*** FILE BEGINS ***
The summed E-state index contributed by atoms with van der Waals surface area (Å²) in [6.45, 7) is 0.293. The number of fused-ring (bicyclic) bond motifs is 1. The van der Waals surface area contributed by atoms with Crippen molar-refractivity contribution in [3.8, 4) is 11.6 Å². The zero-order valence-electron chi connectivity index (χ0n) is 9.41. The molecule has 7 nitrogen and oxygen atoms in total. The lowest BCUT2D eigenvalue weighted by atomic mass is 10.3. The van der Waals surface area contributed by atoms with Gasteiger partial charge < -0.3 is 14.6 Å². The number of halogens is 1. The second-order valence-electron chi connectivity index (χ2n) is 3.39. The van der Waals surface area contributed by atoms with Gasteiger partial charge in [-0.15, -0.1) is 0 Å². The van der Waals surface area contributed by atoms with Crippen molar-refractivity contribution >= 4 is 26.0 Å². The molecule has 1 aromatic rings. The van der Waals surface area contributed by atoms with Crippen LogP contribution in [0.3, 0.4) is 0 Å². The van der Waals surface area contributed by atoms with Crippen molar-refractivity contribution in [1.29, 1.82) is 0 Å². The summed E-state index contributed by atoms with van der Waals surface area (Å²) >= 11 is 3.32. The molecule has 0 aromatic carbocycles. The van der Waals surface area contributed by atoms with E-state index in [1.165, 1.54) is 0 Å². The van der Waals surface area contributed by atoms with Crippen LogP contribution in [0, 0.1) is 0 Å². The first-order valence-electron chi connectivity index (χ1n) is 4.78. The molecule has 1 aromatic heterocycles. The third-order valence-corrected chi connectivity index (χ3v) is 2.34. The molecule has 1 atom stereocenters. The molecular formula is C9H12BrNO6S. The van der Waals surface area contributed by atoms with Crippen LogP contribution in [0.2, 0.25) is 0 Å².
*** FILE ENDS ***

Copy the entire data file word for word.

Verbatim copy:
The summed E-state index contributed by atoms with van der Waals surface area (Å²) in [6.45, 7) is 0.293. The number of fused-ring (bicyclic) bond motifs is 1. The van der Waals surface area contributed by atoms with Crippen molar-refractivity contribution in [3.8, 4) is 11.6 Å². The zero-order valence-electron chi connectivity index (χ0n) is 9.41. The molecule has 7 nitrogen and oxygen atoms in total. The lowest BCUT2D eigenvalue weighted by atomic mass is 10.3. The van der Waals surface area contributed by atoms with Gasteiger partial charge < -0.3 is 14.6 Å². The number of halogens is 1. The second-order valence-electron chi connectivity index (χ2n) is 3.39. The van der Waals surface area contributed by atoms with Gasteiger partial charge in [-0.15, -0.1) is 0 Å². The van der Waals surface area contributed by atoms with Crippen molar-refractivity contribution >= 4 is 26.0 Å². The molecule has 1 aromatic rings. The van der Waals surface area contributed by atoms with Crippen LogP contribution in [0.3, 0.4) is 0 Å². The van der Waals surface area contributed by atoms with Crippen molar-refractivity contribution in [1.29, 1.82) is 0 Å². The summed E-state index contributed by atoms with van der Waals surface area (Å²) >= 11 is 3.32. The molecule has 0 aromatic carbocycles. The van der Waals surface area contributed by atoms with E-state index in [1.165, 1.54) is 0 Å². The van der Waals surface area contributed by atoms with Crippen LogP contribution in [0, 0.1) is 0 Å². The first-order valence-electron chi connectivity index (χ1n) is 4.78. The molecule has 1 aromatic heterocycles. The third-order valence-corrected chi connectivity index (χ3v) is 2.34. The molecule has 1 atom stereocenters. The molecular formula is C9H12BrNO6S. The van der Waals surface area contributed by atoms with Crippen LogP contribution in [0.2, 0.25) is 0 Å².